How you or I feel about the TPP doesn’t seem to matter, though. Questions, comments and protests have all been ignored by governments of all 11 remaining nations.

Trump’s America has chosen the route of isolation and protectionism. A short-sighted path that’s usually far more destructive to jobs, and whole economies, than free trade. But whether the TPP is a better alternative for Australia, only time will tell.

This week in Money Morning

The recent government shutdown in the US caught plenty of headlines, and for good reason. It was a remarkable event. Especially considering that the Republican Party controls the White House, congress, and the senate. But markets seemed unaffected.

However, Ryan explained that this month’s shutdown crisis could be just a preview of much worse to come. Another US government shutdown is looming on the horizon. One that Ryan argues will have a much greater economic impact. To read why, you can find Monday’s Money Morning here.

Then, on Tuesday, Ryan looked at the quiet rise in oil prices recently. One analyst called this resurgence in advance. So far, events have gone exactly as predicted. But the oil story isn’t fully played out yet. And if these predictions continue to be as accurate as they have been, the opportunity in the rest of 2018 could dwarf the rise in oil prices so far. Read the details here.

Ryan looked at the latest from one of the great rebels of the financial world in Wednesday’s Money Morning. Nassim Taleb has made a highly successful career out of calling out supposed ‘experts’ who are confidently wrong. He’s built a fortune finding unlikely but still possible outcomes that the mainstream investment industry had dismissed entirely. And he’s never hesitated to take on anyone, no matter how powerful, who mistakes their assumptions for facts.

Taleb’s latest tilt at mainstream foolishness was directed at the cryptocurrency bears. Most of Wall Street see the current volatility as justification for their dismissal of cryptos. But Taleb argues they have it all wrong. He believes you must hold bitcoin, despite its recent falls. To read why, click here.

A lot has changed in the past 10 years, and on Thursday Ryan explained just how much. Our lives revolve so much around our smart phones — something that has only been a part of society for the past decade. It’s basically a computer that lives in your pocket. As Ryan explains, 2007 brought around the start of a new industry — apps. And the industry is booming. It’s worth billions. And now many web-based businesses are receiving over half of their profits from apps.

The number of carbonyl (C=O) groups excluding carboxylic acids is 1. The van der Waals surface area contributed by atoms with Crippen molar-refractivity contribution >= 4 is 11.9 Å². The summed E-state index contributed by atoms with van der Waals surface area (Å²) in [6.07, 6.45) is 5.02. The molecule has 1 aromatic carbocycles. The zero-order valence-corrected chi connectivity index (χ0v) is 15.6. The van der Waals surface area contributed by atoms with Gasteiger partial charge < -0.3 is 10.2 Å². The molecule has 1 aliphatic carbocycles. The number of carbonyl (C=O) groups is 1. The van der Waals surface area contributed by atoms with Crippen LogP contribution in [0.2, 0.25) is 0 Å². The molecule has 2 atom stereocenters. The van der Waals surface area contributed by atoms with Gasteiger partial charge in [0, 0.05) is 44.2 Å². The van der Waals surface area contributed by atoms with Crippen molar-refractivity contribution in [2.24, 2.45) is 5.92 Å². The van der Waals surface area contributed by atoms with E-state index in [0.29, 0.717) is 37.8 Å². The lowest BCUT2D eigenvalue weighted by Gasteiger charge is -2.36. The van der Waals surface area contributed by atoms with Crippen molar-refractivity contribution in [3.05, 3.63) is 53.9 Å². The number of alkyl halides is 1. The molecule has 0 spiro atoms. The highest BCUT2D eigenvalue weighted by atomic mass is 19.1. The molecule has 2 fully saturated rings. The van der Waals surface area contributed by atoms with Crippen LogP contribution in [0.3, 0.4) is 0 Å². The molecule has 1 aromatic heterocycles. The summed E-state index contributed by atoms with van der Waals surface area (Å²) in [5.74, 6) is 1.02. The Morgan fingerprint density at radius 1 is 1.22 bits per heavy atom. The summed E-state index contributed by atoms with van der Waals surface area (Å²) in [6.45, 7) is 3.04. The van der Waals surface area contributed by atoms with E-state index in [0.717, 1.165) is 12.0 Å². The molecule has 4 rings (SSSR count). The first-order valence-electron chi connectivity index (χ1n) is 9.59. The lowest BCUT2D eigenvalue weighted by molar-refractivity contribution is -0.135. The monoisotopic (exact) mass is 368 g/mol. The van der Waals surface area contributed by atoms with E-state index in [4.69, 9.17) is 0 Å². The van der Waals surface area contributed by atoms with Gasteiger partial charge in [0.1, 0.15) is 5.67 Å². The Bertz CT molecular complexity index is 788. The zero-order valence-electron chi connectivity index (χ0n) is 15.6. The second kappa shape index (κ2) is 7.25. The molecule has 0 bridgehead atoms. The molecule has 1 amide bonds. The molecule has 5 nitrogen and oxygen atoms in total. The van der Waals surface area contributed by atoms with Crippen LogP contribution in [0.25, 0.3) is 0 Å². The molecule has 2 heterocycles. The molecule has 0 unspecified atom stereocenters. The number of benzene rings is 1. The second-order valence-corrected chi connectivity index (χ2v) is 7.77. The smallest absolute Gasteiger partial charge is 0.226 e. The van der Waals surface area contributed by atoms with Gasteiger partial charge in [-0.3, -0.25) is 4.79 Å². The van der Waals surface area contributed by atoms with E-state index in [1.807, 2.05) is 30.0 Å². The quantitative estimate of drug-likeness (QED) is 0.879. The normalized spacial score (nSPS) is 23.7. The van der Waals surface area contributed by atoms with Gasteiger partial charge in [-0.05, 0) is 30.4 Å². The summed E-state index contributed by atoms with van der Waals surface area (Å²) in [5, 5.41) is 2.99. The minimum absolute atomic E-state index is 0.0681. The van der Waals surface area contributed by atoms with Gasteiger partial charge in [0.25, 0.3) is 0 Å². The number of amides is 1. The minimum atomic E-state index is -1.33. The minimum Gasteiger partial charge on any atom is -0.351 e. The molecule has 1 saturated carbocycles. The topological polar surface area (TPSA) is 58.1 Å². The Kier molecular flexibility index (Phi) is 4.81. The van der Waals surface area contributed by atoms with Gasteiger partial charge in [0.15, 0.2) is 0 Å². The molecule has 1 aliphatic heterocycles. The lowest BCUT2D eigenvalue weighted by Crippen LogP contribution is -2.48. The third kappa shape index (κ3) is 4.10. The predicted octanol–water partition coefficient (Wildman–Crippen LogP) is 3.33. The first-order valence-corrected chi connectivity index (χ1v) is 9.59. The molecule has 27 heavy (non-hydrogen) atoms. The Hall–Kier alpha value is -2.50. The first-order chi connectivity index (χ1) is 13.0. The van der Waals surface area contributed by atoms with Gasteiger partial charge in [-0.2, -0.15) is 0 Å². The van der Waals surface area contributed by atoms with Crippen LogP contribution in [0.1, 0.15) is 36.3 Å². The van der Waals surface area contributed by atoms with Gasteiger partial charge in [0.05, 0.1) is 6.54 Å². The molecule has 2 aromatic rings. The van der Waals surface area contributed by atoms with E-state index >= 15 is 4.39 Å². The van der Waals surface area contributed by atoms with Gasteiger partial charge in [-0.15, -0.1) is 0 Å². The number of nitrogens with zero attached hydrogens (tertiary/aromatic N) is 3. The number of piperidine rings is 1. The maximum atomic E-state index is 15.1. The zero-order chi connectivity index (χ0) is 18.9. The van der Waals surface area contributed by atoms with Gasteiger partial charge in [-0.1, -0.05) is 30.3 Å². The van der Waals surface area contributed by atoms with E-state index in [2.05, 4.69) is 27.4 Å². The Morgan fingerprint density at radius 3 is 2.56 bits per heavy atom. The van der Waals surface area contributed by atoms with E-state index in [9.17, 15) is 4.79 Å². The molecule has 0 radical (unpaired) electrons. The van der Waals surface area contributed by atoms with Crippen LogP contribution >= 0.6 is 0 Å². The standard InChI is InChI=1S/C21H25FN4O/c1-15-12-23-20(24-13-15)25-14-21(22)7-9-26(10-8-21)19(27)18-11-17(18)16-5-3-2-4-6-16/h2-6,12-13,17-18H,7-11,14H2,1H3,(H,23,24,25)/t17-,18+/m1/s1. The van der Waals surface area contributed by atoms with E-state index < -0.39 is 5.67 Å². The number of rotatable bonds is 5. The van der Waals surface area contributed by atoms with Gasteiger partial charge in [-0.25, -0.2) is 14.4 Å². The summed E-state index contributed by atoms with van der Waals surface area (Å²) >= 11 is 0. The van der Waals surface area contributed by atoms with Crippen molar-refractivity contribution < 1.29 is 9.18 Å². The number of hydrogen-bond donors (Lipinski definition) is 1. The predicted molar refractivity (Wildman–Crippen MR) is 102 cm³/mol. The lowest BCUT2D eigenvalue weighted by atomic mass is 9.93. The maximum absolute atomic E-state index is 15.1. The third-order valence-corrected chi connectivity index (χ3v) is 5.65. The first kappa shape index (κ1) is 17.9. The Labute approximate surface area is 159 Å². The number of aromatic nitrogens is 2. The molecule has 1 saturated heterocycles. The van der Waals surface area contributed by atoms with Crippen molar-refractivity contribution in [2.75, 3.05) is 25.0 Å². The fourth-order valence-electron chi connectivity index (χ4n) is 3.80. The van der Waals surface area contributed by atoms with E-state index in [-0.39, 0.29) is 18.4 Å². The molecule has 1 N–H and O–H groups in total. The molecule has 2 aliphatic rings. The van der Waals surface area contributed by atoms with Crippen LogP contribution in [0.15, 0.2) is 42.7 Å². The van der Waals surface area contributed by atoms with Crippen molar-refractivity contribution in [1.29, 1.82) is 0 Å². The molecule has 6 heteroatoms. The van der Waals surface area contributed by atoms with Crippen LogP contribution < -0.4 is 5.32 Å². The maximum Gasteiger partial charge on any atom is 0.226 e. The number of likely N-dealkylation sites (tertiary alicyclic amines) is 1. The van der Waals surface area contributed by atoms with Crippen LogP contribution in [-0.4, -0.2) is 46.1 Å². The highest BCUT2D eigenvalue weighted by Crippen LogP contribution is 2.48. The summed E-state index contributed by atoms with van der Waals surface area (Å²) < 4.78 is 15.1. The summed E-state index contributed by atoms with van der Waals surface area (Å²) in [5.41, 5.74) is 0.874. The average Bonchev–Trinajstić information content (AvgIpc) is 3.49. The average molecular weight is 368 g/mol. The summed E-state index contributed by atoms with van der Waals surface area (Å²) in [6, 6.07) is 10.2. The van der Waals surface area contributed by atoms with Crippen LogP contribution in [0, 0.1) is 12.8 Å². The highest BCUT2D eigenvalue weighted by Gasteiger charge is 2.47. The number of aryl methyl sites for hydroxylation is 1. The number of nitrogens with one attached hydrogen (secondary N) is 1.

A data revolution is here, and with it a collision of growing sectors such as AI and blockchain technology. To read more, click here.

According to the International Monetary Fund’s chief economist, Maurice Obstfeld, we’re heading towards a recession. And so in Friday’s Money Morning, Ryan urged everyone to remain calm at this stage of the cycle. The GFC is a decade old, and Australia hasn’t had to recover as much as other nations. Ryan provides a graph showing that a correction in the markets could be on its way, but not a collapse. To find out why, click here.


Tyler Jefferson,
Editor, Money Weekend

Tyler Jefferson joined Fat Tail Investment Research in 2012. With a background in publishing, he started out as part of the team working behind the scenes with your Editors to bring you Money Morning each day.

When he joined, Tyler was Fat Tail Investment Research’s 12th employee. Today that number has grown to over 50, as more and more readers turn to Money Morning as their source for independent financial analysis and ideas.

Today as Managing Editor, Tyler still edits the articles you read each day. Along with that, he occasionally contributes to Money Morning with his own irreverent take on the most interesting news and opportunities for you.

Money Morning Australia